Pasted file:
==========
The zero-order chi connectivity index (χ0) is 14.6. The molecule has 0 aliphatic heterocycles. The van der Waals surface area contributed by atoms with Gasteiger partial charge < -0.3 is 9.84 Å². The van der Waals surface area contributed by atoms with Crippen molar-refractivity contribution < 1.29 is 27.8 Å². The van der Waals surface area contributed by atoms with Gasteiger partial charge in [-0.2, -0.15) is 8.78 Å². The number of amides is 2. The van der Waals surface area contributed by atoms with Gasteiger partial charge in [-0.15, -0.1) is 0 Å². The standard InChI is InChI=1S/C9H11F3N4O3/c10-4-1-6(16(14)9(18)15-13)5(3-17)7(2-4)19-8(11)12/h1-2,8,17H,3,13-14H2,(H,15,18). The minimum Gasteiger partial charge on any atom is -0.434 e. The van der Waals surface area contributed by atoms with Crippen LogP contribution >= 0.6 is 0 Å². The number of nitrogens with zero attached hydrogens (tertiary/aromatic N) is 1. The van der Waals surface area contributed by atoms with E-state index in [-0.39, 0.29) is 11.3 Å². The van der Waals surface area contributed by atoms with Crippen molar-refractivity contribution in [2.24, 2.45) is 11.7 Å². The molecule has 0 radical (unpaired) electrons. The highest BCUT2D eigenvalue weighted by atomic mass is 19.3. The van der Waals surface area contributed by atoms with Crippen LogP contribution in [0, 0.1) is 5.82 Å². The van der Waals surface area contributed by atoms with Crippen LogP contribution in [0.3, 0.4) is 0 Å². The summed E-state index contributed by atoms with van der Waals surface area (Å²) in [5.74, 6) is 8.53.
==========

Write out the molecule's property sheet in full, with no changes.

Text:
The zero-order chi connectivity index (χ0) is 14.6. The molecule has 0 aliphatic heterocycles. The van der Waals surface area contributed by atoms with Gasteiger partial charge < -0.3 is 9.84 Å². The van der Waals surface area contributed by atoms with Crippen molar-refractivity contribution < 1.29 is 27.8 Å². The van der Waals surface area contributed by atoms with Gasteiger partial charge in [-0.2, -0.15) is 8.78 Å². The number of amides is 2. The van der Waals surface area contributed by atoms with Gasteiger partial charge in [-0.15, -0.1) is 0 Å². The standard InChI is InChI=1S/C9H11F3N4O3/c10-4-1-6(16(14)9(18)15-13)5(3-17)7(2-4)19-8(11)12/h1-2,8,17H,3,13-14H2,(H,15,18). The minimum Gasteiger partial charge on any atom is -0.434 e. The van der Waals surface area contributed by atoms with Crippen LogP contribution >= 0.6 is 0 Å². The number of nitrogens with zero attached hydrogens (tertiary/aromatic N) is 1. The van der Waals surface area contributed by atoms with E-state index in [-0.39, 0.29) is 11.3 Å². The van der Waals surface area contributed by atoms with Crippen molar-refractivity contribution in [2.24, 2.45) is 11.7 Å². The molecule has 0 radical (unpaired) electrons. The highest BCUT2D eigenvalue weighted by atomic mass is 19.3. The van der Waals surface area contributed by atoms with Crippen LogP contribution in [0, 0.1) is 5.82 Å². The van der Waals surface area contributed by atoms with Crippen LogP contribution in [0.3, 0.4) is 0 Å². The summed E-state index contributed by atoms with van der Waals surface area (Å²) in [5.74, 6) is 8.53.